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Simple Solution Helps Poor Kids Play Costly Sports

  • June Soh

On a field at a Washington elementary school, students hold soccer practice. They are in a free after-school program for youth in an underprivileged community.

Fourth grader Azaria Lee shows off her cleats and shin guards.

"I like playing soccer and it makes me happy when I play soccer,” she says.

Putting used equipment to good use

It's clear that playing a sport at a young age has many benefits.​

Leveling the Playing Field, mostly run by volunteers, has donated more than $1.4 million worth of sporting equipment to 300 different programs in the D.C.- Baltimore area.

Leveling the Playing Field, mostly run by volunteers, has donated more than $1.4 million worth of sporting equipment to 300 different programs in the D.C.- Baltimore area.

But for low-income families that struggle to pay bills and put food on the table, sports equipment can be too expensive for their children.

Max Levitt saw the problem, and he believed no child should be denied playing sports because of the cost.

So he founded Leveling the Playing Field four years ago. The non-profit organization collects used sports equipment and puts it in the hands of those in need.

“I played every sport," Levitt says. " I was lucky enough that my family could afford to give me that opportunity. But it bothers me that there are thousands and thousands of kids every day who are unable to play sports because of the cost. That is really sad.”

Max Levitt founded Leveling the Playing Field four years ago. The non-profit organization collects used sports equipment and puts it in the hands of those in need.

Max Levitt founded Leveling the Playing Field four years ago. The non-profit organization collects used sports equipment and puts it in the hands of those in need.

Levitt used to work in college athletics and youth sports. There, he realized there was a simple solution.

Play with it again

"Every year, all of the sporting equipment that we were using in the previous season got thrown away. So I figured if there’s a huge waste of sporting equipment in America going on and there's an incredible need in our impoverished neighborhoods right around the corner. We got to do something about this,” says Levitt.

Levitt started collecting equipment in his parent’s basement. His operation now has grown to a 370-square-meter warehouse space. The giant boxes and tall shelves there are filled with thousands of baseball gloves and hats, soccer balls, cleats, hockey skate, helmets, lacrosse sticks, golf clubs and more.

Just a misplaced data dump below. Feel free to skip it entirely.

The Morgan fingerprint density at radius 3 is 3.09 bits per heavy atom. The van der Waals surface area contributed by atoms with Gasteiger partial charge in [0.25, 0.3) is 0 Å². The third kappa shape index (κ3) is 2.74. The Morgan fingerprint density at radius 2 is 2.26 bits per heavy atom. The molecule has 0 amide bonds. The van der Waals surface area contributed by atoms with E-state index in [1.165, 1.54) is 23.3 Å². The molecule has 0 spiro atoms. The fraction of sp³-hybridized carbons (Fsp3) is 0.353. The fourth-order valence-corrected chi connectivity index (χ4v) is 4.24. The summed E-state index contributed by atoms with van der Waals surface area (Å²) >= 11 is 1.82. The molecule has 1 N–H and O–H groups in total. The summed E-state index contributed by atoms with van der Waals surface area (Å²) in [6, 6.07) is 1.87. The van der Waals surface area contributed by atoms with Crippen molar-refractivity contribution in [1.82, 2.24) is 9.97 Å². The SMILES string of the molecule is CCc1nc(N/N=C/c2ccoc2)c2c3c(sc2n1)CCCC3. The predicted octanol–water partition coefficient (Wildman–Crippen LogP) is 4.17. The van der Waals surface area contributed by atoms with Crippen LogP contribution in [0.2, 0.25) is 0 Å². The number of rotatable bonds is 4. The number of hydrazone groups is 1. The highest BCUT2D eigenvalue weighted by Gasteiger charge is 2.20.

"We have about $1.5 to $2 million worth of equipment in the warehouse," Levitt estimates.

He believes sports help lead children to a healthy lifestyle.

Leveling the Playing Field operation now has grown to a 370-square-meter warehouse space filled with a wide variety of sports gear worth more than $1.5 million.

Leveling the Playing Field operation now has grown to a 370-square-meter warehouse space filled with a wide variety of sports gear worth more than $1.5 million.

“First of all, in this country since the 1980s I think the obesity rates tripled," says Levitt. "This country is having a very hard time with healthy living, especially in our low-income areas.It's become a major issue for a lot of kids who are struggling to stay fit.”

Jerome Clemons is the soccer coach of DC SCORES, the non-profit organization that runs the free after-school program.

"Playing sports, youth sports particularly, is very important for youth development," says Clemons. "It helps you build character. It teaches you about teamwork. It gives them more of an opportunity to do activities after school rather than get in trouble.”

So far, Leveling the Playing Field has donated more than $1.4 million worth of sporting equipment to 300 different programs in the D.C.- Baltimore area, benefiting over 100,000 children.But Levitt says that would have been impossible without volunteers help. He has only two full-time staff members including him.

"We had over 500 volunteers in 2015. We rely heavily on the community. We have people come in here and sort out equipment for us, people run collection drives for us. There's no way we could have done this without the help of the youth sports community."

Levitt’s goal is to bring the program to other cities across the country and help every child enjoy playing sports as he did.

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